It might be a bit late, but the supply will come on tap eventually. France’s Sanofi has partnered with Pfizer to start manufacturing its vaccine. BioNTech has just bought a factory in Marburg, Germany from Switzerland’s drugs giant Novartis to retrofit into a vaccine plant. With plenty of money being splashed around, production will arrive soon. Making vaccines is tricky, but not that tricky. By the summer, Europe should have enough Covid-19 shots to jab everyone who wants one.
Crisis over, right? Ursula von der Leyen can get back to setting diversity targets, or making climate pledges, or whatever it was she was up to before people started asking why the Israelis and the British were inoculating people so much faster than she was. While Stella Kyriakides, the EU heath commissioner, can slink back to the relative obscurity of Cypriot politics. The whole saga will blow over, and everyone can get back to normal. Except, hold on. It isn’t that simple. Sure, the immediate vaccine supply issues will soon be fixed. The trouble is, the catastrophe will still do lasting damage to the EU even after it has all the vaccines it could possibly use. Why? Because it undermines its legitimacy – in three ways.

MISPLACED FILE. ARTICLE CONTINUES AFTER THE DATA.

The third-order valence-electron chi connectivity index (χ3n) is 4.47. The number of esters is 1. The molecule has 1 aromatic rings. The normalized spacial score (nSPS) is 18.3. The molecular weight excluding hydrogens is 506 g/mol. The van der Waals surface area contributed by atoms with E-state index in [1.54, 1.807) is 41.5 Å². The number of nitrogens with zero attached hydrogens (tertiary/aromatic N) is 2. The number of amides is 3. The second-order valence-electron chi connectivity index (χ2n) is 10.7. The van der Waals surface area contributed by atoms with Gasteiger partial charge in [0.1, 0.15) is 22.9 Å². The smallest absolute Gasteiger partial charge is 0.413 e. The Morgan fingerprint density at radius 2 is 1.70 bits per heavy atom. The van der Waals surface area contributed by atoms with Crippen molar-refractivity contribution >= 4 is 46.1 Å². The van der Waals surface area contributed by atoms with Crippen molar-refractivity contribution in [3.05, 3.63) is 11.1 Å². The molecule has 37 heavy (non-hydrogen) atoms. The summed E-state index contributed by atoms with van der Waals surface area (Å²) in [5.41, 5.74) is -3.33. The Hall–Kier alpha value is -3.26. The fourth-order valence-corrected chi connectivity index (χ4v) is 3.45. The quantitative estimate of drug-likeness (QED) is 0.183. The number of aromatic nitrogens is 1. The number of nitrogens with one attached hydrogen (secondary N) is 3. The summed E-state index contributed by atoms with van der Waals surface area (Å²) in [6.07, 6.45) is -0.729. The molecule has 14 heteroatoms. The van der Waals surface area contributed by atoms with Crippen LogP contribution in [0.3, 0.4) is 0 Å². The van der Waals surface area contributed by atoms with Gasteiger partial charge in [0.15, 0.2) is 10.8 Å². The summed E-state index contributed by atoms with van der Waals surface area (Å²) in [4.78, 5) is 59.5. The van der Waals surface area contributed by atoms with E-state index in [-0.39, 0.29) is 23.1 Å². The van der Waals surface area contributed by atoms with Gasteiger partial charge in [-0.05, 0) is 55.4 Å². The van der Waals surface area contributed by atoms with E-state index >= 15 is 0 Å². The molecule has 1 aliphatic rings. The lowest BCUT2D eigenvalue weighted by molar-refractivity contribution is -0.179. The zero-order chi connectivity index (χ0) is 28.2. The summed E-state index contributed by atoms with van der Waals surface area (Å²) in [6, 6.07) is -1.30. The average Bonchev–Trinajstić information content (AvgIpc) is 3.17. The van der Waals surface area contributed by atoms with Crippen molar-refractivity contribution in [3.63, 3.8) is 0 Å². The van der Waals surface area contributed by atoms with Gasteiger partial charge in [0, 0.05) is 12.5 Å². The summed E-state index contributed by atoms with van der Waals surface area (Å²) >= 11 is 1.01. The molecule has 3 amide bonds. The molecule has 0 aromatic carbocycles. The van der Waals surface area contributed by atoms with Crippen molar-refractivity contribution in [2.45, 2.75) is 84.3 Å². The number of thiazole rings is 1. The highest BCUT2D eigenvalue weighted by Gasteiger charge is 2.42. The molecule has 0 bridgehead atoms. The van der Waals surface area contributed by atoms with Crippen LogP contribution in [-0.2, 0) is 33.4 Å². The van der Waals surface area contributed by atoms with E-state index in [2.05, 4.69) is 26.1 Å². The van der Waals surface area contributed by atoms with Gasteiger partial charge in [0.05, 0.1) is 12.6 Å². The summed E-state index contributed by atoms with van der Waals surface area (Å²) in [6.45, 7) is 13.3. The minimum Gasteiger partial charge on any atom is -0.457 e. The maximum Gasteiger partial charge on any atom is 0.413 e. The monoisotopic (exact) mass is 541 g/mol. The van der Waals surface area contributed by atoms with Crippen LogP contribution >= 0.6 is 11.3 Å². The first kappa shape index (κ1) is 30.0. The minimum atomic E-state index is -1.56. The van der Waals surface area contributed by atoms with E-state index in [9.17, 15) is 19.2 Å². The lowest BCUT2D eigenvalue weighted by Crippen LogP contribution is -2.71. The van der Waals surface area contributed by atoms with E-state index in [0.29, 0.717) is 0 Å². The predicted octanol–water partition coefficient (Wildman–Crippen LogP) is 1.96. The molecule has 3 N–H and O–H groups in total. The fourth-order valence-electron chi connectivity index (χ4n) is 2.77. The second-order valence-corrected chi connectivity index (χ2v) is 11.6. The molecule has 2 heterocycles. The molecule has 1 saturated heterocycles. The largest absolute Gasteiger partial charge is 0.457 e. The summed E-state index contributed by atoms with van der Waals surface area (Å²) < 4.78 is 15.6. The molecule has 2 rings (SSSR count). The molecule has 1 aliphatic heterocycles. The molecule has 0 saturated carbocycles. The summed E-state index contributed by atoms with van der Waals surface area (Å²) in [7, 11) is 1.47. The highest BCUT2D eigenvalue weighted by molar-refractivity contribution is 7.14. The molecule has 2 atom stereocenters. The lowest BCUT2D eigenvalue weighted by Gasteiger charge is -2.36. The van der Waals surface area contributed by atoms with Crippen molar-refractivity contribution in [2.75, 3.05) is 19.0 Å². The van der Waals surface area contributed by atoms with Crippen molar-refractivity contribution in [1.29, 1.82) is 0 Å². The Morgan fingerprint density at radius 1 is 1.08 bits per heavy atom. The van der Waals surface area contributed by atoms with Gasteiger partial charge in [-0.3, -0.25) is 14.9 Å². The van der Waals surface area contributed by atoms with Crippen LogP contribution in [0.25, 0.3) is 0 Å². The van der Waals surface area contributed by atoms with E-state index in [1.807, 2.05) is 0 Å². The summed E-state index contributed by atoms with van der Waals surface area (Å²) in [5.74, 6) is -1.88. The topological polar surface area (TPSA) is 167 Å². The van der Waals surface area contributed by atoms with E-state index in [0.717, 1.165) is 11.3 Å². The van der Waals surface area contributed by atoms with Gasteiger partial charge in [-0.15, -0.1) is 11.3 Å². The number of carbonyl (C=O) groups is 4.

First, the EU is by its very design a technocratic elite, without much in the way of democracy. Of course, that’s fine if you like that sort of thing. In the political theory seminars there have always been respectable arguments for letting the experts run everything without all the messy business of elections. There is a catch, however. The technocrats have to be genuinely technically competent, otherwise what’s the point? The vaccine disaster suggests the EU’s technocrats are third division, and even that is probably generous.
Next, it has shattered the myth of market power. The EU has built itself on the idea that the Single Market worked better than lots of fragmented national economies. Its bargaining power, and sheer size, meant that companies, no matter how big and powerful they might be, would always have to bend to its will. Left to themselves, smaller countries, and even France and Germany, would simply be ignored. But that doesn’t seem to have worked in this case. Israel isn’t a big market. Nor on the world stage is Britain. Serbia, vaccinating at twice the rate of Germany, definitely isn’t. Small, it turns out, is fine.
Finally, it has called into question its status as a ‘regulatory superpower’. The EU has made a lot in the last decade of its ability to become the world’s leading rule and standard setter. It certainly isn’t a military superpower anymore, and its claims to be an economic one fade with every accumulated year of underperformance. But at least when it came to regulations it could argue it led the world. The EU’s rules would be the gold-standard that everyone else would have to follow. And yet why would anyone want to follow a regulator that makes such a hash of things?
Any particular crisis will blow over eventually. Very few last more than a couple of weeks, and any industrial problem can always be fixed if you have unlimited money to throw at it. But the vaccine affair has exposed how hollow the EU has become – and that will do lasting damage.